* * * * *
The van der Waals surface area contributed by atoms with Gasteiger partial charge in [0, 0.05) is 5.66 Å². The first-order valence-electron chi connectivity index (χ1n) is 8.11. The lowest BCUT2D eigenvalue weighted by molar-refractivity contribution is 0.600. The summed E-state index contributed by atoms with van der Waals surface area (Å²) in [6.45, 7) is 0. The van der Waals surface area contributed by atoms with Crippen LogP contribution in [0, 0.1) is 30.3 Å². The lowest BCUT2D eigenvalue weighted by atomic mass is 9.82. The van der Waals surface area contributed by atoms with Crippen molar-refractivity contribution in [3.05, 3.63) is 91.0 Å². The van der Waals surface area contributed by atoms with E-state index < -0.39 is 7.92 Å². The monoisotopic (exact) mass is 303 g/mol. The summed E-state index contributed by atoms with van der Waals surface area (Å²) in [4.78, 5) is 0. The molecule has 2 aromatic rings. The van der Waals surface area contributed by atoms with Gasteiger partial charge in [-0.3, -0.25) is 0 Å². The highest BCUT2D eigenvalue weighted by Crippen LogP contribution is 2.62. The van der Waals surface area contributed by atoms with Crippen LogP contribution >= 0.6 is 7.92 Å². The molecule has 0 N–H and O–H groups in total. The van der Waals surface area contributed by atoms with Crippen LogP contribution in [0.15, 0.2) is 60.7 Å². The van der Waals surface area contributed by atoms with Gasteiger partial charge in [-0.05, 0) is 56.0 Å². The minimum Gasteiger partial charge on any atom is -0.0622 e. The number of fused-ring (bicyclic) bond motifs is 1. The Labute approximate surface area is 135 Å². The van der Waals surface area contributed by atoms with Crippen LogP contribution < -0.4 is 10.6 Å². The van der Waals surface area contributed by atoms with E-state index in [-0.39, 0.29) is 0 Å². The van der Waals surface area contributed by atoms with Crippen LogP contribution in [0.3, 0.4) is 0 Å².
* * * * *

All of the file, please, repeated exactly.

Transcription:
The van der Waals surface area contributed by atoms with Gasteiger partial charge in [0, 0.05) is 5.66 Å². The first-order valence-electron chi connectivity index (χ1n) is 8.11. The lowest BCUT2D eigenvalue weighted by molar-refractivity contribution is 0.600. The summed E-state index contributed by atoms with van der Waals surface area (Å²) in [6.45, 7) is 0. The van der Waals surface area contributed by atoms with Crippen LogP contribution in [0, 0.1) is 30.3 Å². The lowest BCUT2D eigenvalue weighted by atomic mass is 9.82. The van der Waals surface area contributed by atoms with Crippen molar-refractivity contribution in [3.05, 3.63) is 91.0 Å². The van der Waals surface area contributed by atoms with E-state index < -0.39 is 7.92 Å². The monoisotopic (exact) mass is 303 g/mol. The summed E-state index contributed by atoms with van der Waals surface area (Å²) in [4.78, 5) is 0. The molecule has 2 aromatic rings. The van der Waals surface area contributed by atoms with Gasteiger partial charge in [-0.3, -0.25) is 0 Å². The highest BCUT2D eigenvalue weighted by Crippen LogP contribution is 2.62. The van der Waals surface area contributed by atoms with Crippen LogP contribution >= 0.6 is 7.92 Å². The molecule has 0 N–H and O–H groups in total. The van der Waals surface area contributed by atoms with Crippen LogP contribution in [0.15, 0.2) is 60.7 Å². The van der Waals surface area contributed by atoms with Gasteiger partial charge in [-0.05, 0) is 56.0 Å². The minimum Gasteiger partial charge on any atom is -0.0622 e. The number of fused-ring (bicyclic) bond motifs is 1. The Labute approximate surface area is 135 Å². The van der Waals surface area contributed by atoms with Crippen LogP contribution < -0.4 is 10.6 Å². The van der Waals surface area contributed by atoms with E-state index in [-0.39, 0.29) is 0 Å². The van der Waals surface area contributed by atoms with Crippen LogP contribution in [0.3, 0.4) is 0 Å².